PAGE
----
In 1961, Oiticica further synthesized his ideas in the conception of his Hunting Dogs Project, a brightly colored blueprint for an interactive public garden that foreshadowed the grander installations he would create later in his career. It was replete with interactive experiences, housing Penetrables, labyrinths, a theater to be fully controlled by the participator, and, in a hidden black chamber, a set of stacked, colored boxes with a poem by Ferreira Gullar (composed of the single word rejuvenesça, or “rejuvenate”) written on the smallest one.

Oiticica’s ambition to understand and transform space and environment would soon eclipse color as the main object of his concerns, a process accelerated by a series of events in 1964. His father passed away in July of that year, only months after a military dictatorship took control of Brazil. Over the course of 1964, Oiticica also became obsessed with samba—a musical fusion of Afro-Brazilian and Latin American rhythms—and began to frequent the Mangueira favela, a shantytown neighborhood in Rio, for dancing classes.

In Oiticica’s notes from that time, he wrote that he wanted to learn to dance out of a need for “de-intellectualization” and “intellectual dis-inhibition.” Samba, like Rio’s favelas, was (and, to an extent, still is) stigmatized by the higher Brazilian society; it was relegated to the country’s lower classes. He was nevertheless fascinated by Mangueira’s culture, fashion, and architecture. The favela triggered a cultural awakening in Oiticica—it had a liberating effect on his schematic style.

The time he spent in Mangueira sparked a change in his notion of the use of space, which led to a series of much bolder works. Chief among them were his Parangolés, multilayered garments and capes, which often displayed political messages and were designed to be worn rather than hung in galleries. To Oiticica, the Parangolé alone was not art; the purpose for it, he would later say, was unity between art and participator: “It is the incorporation of the body in the work, and the work in the body.” In other words, by wearing and dancing with the Parangolé, the participator would animate the artwork.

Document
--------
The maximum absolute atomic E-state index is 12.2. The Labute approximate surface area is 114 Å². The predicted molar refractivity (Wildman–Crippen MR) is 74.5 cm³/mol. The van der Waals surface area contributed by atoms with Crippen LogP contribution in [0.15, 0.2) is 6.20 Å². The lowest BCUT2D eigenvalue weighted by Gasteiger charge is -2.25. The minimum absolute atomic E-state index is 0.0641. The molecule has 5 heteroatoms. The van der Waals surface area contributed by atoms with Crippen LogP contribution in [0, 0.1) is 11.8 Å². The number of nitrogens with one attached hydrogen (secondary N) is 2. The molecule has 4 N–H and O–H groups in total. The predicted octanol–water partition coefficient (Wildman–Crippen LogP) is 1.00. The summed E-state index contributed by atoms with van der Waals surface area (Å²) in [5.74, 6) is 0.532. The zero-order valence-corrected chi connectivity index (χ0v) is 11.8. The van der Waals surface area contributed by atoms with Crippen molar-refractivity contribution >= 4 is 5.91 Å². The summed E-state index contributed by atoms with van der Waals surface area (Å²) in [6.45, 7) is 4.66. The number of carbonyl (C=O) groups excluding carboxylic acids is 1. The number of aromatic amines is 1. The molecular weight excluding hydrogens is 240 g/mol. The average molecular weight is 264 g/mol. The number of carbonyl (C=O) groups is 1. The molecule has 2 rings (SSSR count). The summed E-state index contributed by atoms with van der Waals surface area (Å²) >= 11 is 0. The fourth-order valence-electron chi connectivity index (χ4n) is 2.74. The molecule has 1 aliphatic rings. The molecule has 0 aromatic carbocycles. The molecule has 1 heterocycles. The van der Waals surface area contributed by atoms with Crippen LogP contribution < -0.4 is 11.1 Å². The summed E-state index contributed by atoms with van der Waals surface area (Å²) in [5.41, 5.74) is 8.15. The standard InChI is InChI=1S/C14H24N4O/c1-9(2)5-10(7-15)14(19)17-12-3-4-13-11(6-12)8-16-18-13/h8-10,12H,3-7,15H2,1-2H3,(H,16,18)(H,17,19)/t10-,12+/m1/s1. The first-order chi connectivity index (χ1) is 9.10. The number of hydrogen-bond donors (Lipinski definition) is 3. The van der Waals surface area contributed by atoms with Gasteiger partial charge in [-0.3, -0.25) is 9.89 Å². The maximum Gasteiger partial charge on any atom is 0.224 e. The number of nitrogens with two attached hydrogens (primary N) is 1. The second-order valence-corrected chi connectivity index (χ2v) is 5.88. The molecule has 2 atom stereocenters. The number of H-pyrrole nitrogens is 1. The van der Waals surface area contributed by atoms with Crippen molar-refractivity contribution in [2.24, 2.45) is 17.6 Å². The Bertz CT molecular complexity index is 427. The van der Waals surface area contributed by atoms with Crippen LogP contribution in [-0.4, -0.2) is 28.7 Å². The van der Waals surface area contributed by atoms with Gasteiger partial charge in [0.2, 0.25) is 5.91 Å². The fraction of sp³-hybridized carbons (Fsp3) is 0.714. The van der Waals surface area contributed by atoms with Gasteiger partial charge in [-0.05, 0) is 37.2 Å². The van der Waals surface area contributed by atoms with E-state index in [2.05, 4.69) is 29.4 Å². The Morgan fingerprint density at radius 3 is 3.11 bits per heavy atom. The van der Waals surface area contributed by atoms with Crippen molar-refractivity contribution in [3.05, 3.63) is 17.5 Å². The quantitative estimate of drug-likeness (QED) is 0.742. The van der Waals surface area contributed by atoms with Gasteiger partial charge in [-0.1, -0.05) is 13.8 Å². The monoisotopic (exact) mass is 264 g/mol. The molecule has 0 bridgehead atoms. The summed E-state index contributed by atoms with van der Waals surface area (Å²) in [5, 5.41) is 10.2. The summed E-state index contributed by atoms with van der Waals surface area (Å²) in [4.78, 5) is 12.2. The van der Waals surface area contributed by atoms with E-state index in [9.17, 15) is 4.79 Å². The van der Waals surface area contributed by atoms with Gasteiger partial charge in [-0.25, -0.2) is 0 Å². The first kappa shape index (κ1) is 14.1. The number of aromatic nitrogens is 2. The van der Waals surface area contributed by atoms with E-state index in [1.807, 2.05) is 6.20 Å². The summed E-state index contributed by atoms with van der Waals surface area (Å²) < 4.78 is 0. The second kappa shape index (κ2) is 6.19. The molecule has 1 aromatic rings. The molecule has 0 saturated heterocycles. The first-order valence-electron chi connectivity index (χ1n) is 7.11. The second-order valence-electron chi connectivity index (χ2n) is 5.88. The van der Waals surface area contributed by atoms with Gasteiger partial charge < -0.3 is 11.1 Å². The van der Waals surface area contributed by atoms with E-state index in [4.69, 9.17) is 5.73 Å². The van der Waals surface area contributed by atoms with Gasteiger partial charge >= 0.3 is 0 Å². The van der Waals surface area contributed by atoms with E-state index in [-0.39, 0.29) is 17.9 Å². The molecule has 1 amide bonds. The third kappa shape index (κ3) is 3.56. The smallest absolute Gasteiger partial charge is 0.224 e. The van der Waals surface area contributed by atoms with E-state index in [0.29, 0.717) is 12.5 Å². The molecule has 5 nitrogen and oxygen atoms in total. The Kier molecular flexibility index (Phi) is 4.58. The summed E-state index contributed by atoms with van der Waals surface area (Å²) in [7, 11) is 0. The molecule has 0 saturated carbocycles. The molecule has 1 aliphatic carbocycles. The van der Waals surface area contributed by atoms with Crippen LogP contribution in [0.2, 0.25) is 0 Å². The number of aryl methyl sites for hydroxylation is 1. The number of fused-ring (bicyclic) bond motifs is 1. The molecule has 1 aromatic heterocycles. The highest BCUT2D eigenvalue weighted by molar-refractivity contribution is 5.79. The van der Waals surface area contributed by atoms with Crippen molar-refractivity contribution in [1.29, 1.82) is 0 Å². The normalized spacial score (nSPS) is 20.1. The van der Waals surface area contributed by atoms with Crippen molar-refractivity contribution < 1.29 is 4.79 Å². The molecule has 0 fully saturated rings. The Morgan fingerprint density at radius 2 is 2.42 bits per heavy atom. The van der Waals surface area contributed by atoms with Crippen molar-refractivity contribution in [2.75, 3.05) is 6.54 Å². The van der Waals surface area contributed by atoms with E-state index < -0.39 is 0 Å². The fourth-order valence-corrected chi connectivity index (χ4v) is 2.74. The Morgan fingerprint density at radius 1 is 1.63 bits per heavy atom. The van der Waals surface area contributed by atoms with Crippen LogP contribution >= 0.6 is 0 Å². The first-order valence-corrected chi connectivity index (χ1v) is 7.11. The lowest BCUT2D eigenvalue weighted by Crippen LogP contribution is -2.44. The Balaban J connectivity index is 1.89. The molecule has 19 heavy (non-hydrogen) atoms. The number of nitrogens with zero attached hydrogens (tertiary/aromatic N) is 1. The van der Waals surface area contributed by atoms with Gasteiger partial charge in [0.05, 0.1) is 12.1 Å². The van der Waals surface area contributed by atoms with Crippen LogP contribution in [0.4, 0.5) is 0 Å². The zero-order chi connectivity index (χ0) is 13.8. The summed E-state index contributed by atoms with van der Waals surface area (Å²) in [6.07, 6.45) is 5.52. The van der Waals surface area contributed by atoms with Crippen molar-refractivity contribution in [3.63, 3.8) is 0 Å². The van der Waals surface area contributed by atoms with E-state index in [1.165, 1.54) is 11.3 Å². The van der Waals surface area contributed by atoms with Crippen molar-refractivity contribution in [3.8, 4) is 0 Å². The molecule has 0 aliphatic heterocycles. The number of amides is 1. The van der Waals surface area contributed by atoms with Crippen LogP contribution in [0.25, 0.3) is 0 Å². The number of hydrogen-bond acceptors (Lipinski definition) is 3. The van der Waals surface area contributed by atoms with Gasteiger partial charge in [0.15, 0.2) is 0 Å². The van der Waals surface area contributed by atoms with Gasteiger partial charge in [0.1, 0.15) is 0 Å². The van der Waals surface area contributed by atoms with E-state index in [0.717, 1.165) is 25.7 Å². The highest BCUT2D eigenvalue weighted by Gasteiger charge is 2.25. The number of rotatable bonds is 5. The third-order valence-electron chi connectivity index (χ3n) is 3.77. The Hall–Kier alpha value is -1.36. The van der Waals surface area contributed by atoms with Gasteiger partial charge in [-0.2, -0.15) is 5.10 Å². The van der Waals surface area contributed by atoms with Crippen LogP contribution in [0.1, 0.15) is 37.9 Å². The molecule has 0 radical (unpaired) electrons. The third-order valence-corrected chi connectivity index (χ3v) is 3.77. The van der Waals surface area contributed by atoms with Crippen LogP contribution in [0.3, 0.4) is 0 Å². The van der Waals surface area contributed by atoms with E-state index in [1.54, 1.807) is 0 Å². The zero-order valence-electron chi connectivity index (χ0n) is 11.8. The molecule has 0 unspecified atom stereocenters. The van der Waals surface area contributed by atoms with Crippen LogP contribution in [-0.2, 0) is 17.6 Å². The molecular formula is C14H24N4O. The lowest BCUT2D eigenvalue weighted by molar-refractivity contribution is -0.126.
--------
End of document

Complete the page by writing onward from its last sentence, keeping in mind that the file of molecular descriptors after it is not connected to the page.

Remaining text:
As Oiticica became more exposed to Brazil’s complex social landscape, his Parangolés took on increasingly provocative messages. One contains a painted image of Che Guevara’s face, while another, from 1966, reads, in Portuguese, “Sex and violence, that’s what I like.” Along with his Bólides (“Fireballs”)—another set of smaller objects crafted in wood or glass and designed for manipulation—Oiticica’s Parangolés were an extension of his “social environment,” an integration of art with the world. A 2009 fire destroyed or damaged many of his original works, but to see his remaining Bólides sitting beyond the reach of spectators at the Whitney would likely have irked Oiticica to no end.

In his efforts to create more inclusive art with the Bólides and Parangolés, the art museum became a repressive venue for Oiticica, prohibiting Brazilians at the margins of society from participating in his work. During the inauguration of his Parangolés at the “Opinião 65” exhibition in the Museu de Arte Moderna in Rio, museum authorities forbade the artist from entering with his Parangolé-clad friends and samba dancers from Mangueira. In response, Oiticica took his exhibits outside, to a park surrounding the museum, where they danced and celebrated.

What pulled the entirety of Oiticica’s work together was a common thread of revolt throughout his career—first, against the constraints of the canvas, and later on, in defiance of the art museum’s isolationism. In 1967, Oiticica’s politically inspired art reached its climax with Tropicália, a watershed work that has served as a manifesto of sorts for Brazil’s avant-garde. It’s an ironic portrait of Rio de Janeiro, intentionally embodying Brazil’s most visible clichés: sand, luscious plants, and tropical birds. During this period, Oiticica grew more focused on delivering a political message. Tropicália contains a gravel path that surrounds two Penetrables—one of which, in its bright, tomato-red interior, reads “A pureza é um mito” (“Purity is a myth”). Drawing on Rio’s favelas, the two Penetrables and the gravel spread along the sand—as well as ominous poems by Roberta Salgado, which are painted on tiles—provide a rough contrast to the tropical image that is conjured in the rest of the installation.